Blue Line Rasbora (Rasbora sarawakensis)
Despite being uncommon in the aquarium trade, the Blue Line Rasbora is a sociable and attractive fish. In a peaceful community of Southeast Asian or Indian species such as Rasboras, Barbs, Loaches and Gouramis, this species should fit in perfectly.
There should be at least eight to ten Blue Line Rasboras in a group as they are a naturally schooling species. It will make the fish less nervous and result in a more effective, natural display if they are kept in decent numbers. When males compete with one another for female attention, they will also display their best colours.
Rasboras usually show better colouration when kept in a well-planted tank with a dark substrate, but the choice of decor is not very important. To add a more natural feel to the aquarium, some floating plants and driftwood roots or branches are appreciated. Because these fish come from sluggish waters, the filter does not need to be particularly strong.
Blue Line Rasboras have a large, pointed head and a relatively stout body. An orange longitudinal stripe and golden ground colour distinguish it from other species.
|Scientific Name||Rasbora sarawakensis|
|Other Names||Sarawak Rasbora|
|Aquarium Level||Middle - Top|
|Difficulty||Beginner - Intermediate|
|Best kept as||Groups 10+|
|Lifespan||3 - 5 years|
|PH||6.0 - 7.5|
|GH||2 - 12|
|72 - 78℉|
22.2 - 25.6℃
In the home aquarium, the Blue Line Rasbora will readily accept most good quality dried foods such as granules, flakes and sinking pellets. These modern food products have been developed to provide all adequate nutrition to maintain your fish's health and dietary requirements.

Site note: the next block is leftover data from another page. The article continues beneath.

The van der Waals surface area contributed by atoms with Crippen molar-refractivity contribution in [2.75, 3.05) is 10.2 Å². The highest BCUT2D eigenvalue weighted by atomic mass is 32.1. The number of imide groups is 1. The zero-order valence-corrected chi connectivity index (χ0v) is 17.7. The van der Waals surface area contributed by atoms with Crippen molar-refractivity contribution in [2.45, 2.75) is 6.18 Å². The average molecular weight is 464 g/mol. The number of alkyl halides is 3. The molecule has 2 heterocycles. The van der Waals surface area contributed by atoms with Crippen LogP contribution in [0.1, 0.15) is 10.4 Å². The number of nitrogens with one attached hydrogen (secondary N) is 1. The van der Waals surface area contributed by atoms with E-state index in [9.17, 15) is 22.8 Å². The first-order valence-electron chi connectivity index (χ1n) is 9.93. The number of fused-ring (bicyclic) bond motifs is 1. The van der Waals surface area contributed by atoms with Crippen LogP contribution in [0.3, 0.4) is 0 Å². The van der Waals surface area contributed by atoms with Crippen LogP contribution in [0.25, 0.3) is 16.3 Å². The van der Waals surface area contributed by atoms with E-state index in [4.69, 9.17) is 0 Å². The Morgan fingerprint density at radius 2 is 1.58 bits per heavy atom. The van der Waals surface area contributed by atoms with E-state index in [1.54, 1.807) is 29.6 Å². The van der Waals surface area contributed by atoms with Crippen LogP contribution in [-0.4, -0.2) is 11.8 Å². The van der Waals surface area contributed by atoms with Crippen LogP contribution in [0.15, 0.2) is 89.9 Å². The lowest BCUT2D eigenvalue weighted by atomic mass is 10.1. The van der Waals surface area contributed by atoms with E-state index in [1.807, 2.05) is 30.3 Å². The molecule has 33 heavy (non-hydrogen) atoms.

Providing additional foodstuffs such as live, frozen, and freeze-dried meals such as bloodworm, daphnia, and tubifex once or twice a week will provide additional benefits to your fish's health and well-being but is not a must for this fish.
It should be noted that bloodworms should only be given as an occasional treat and should not be used as the staple diet as they are difficult for fish to digest and can potentially cause blockages.
This fish is an omnivore in the wild, meaning it will consume some vegetable matter. Although most modern fish foods take this into account and include them in their products, you can still supplement your fish's diet with blanched vegetables such as spinach, broccoli, and zucchini. Ensure you do not overfeed your fish and remove any leftovers the following day.
It is quite simple to differentiate between the male and female Blue Line Rasbora. The females are usually less colourful, are generally larger and are plumper than the males. In contrast, the males are slimmer, smaller, and more vibrantly coloured than the females.